Check, one, two! MC workshop with Mel L.

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On Saturday February 28th, veteran artist Mel L. conducted a free workshop where he taught basic rhyming skills and writing techniques. The NVAM teen council was in full attendance along with some fellow veterans. To get things started, Mel had the whole group engaged in exercises that activated the abdomen which helped with our enunciation. We then did a stream of consciousness writing activity to generate ideas for our rhymes. After refining our thoughts through a cappella writing, Mel played some beats and we adapted our rhymes to become amateur hip hop artists!

The teen council had some questions for Mel and he ever so graciously replied:

How can I improve my graffiti skills?
Practice, practice, practice. Figure out the best way for you to hold the can to get the results you want.

What inspired your technique for your style in graffiti?

I was inspired by the culture. I remember watch old Hip Hop videos and movies back in the day, like Wild Style, and wanting to be a painter. Because I was self taught (I didn’t really know any other graffiti writers in  my town) I would say my technique was inspired by what made me the person I was/am today.

What is the name of your crew?
The Microphone Misfitz

Do you like doing workshops?
I love it. Its a good feeling getting to work with people from so many different ages, cultures and backgrounds.  I get to create art while I’m teaching and I like building and feeding off of the people involved.Plus, its cool to know that something I’ve said or done may inspire the group of people to step up in the arts. 

What led you to pursuing teaching the youth?
My first job in education came from me being hired as an actor/interpreter at a local museum teaching classes about the exhibits. At the time I had just started my theater company and I was approached by someone who was working there who said I kinda looked like someone the museum wanted portray. I loved working there and since then I have grown to love education as much as the arts.

What inspired or led you to go into the music industry from acting?

I been singing all my life even though acting was my first love. I would sing all the time and even started break dancing and rapping as a kid at school dances. At a lot of my shows we would sing and have competitions to see who was best. When I was sophomore in high school when I was cast a musical, Fiddler on the Roof, when i figured that could do both. because Hip Hop allowed more freedom of speech to say what I felt, how I felt it and me growing up in and embracing the culture as a whole it just kinda took over.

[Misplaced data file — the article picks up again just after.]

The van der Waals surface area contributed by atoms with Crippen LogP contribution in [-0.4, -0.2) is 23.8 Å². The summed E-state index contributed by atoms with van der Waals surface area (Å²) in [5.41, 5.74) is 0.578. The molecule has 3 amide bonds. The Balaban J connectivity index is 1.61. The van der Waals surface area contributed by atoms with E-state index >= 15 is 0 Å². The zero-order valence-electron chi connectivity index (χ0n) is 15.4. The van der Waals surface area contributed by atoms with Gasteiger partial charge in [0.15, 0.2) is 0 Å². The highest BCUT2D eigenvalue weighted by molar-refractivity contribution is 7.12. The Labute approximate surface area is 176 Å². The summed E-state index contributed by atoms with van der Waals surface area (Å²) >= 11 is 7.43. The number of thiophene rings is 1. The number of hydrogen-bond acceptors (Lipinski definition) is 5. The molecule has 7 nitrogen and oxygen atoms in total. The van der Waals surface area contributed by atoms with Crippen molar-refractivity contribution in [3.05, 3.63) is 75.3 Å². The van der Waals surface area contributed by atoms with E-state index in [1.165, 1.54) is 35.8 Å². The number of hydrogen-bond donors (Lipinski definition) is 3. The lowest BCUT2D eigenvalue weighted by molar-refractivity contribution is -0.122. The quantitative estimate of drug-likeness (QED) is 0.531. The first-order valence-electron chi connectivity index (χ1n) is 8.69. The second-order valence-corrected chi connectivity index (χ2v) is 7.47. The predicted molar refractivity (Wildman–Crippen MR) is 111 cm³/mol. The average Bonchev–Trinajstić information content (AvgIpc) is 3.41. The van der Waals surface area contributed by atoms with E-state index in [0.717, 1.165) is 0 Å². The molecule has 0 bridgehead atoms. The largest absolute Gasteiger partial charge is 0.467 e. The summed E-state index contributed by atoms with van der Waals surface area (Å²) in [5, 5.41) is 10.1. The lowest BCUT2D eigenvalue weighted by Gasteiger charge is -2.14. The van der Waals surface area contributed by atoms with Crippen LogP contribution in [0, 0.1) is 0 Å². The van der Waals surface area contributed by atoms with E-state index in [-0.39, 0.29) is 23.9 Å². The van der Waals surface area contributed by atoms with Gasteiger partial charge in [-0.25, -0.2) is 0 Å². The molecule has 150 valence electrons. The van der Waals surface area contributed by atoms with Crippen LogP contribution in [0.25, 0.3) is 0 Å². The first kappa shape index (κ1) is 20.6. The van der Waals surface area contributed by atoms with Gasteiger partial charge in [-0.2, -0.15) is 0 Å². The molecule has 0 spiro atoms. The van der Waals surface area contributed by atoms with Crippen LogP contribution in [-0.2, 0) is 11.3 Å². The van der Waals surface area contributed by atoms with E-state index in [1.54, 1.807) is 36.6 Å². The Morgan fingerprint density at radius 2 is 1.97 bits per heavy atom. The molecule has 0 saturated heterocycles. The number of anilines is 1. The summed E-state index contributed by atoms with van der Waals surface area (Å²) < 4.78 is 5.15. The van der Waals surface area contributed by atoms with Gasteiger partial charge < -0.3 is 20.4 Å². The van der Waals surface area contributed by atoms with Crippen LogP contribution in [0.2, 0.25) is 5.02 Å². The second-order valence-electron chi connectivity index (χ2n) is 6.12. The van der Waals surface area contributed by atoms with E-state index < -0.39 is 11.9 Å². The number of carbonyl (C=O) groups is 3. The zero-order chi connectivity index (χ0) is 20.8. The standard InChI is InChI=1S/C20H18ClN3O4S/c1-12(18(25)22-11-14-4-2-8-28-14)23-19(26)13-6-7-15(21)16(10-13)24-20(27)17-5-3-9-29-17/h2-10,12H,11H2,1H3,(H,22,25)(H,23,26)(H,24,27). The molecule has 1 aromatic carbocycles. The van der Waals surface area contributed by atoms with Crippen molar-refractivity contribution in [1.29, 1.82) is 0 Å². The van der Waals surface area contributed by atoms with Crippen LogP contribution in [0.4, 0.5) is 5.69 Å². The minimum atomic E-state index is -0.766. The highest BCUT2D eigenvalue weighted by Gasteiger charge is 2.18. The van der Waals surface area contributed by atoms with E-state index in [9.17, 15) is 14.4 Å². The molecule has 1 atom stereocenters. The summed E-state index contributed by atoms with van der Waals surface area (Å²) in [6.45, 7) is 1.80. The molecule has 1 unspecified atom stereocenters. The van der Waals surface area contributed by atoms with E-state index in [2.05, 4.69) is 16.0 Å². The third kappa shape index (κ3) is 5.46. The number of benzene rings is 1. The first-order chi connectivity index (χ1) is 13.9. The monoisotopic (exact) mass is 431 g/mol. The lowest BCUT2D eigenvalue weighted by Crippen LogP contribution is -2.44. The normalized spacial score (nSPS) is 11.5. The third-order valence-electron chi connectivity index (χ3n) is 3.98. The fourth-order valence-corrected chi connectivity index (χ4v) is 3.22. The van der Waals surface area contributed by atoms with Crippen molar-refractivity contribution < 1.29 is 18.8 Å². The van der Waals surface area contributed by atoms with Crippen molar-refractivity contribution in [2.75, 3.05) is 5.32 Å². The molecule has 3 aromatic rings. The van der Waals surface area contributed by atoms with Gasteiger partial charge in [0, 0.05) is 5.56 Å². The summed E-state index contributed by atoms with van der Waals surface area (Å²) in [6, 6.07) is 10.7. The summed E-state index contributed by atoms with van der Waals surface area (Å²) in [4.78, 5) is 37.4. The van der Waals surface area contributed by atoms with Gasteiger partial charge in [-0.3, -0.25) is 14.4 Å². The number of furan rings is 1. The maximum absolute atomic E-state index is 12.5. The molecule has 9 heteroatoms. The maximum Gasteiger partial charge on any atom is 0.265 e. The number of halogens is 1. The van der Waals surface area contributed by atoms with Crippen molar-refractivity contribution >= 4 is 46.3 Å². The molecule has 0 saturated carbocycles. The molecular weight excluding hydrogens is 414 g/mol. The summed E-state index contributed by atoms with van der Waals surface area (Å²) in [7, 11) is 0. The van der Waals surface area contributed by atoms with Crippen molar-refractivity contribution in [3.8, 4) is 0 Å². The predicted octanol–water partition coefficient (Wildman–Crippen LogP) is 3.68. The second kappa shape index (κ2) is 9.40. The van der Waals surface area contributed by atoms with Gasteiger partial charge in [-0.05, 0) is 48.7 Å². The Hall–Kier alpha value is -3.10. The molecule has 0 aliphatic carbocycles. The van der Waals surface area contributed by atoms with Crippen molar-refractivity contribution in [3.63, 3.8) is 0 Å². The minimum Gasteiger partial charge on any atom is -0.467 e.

As a veteran, do you find a lot of inspiration from your time serving in the Marines?
Yes, it has influenced my life as a whole and I draw inspiration from my life in general. I did a lot of writing during my time in service. Plus it made making songs, like Ready for War, easier to write.

What inspires you?
My family, life, politics, comedy, silly things I see people do on the train, my students, education, things I’m passionate about, books (I read a lot esp. biographies and comic books), people.

Who is your favorite rapper?
My two favorite rappers (I’m a Misfit I can’t name just one) would be Scarface and E40. 

How do your words flow so naturally?
Practice, even the most naturally talented/gifted people have to work at it.

What do you do in your free time?

Hanging out with family, listening to music, and occasionally play video games(Madden, Batman, or war games the don’t remind me of personal experiences).

Is making music your career? Have you gone on tour before?

My career is a mix of arts and education that some people refer to as Edutainment. I make a living a Site Manager for an After School program as well as teaching and performing across the country. I have been blessed to apart of several tours over the years from Comic Con to The Cross State Connection Tours. I usually tour a couple times a year and since my evenings, weekends and sometimes summers are free it really helps.

Did you always like music or did you just pick up on it?

Always, from listening to the blues and in Mississippi with my grandfather, to listening to soul and funk with my mothers aunts and uncle, to picking up country music in the south, classical and jazz in the theatre and Hip Hop in the neighborhood. Music has always been with me.

How do you get yourself to focus on writing a song?

Its never the same. Sometimes I lock myself in a room with the music, a pen, and paper until I have what I want. Sometimes it just comes to me and I have to drop what I’m doing to get the thoughts on the paper. I do a lot of free writing when I’m writing songs as well.

What should I do to sound better?

Speak clearly and enunciate. Your voice is yours, play with it until you find one that you are comfortable with. The tone, inflection and intensity of my voice changes depending on my mood and what message I’m looking to get across. 

What should I do to flow when reading out loud?

The more you read over something the more comfortable you become with it so before you read it aloud in front of others read it to yourself a few times and if possible read it out loud to yourself a few times.
For more information about Mel’s work, visit http://themicrophonemisfitz.bandcamp.com/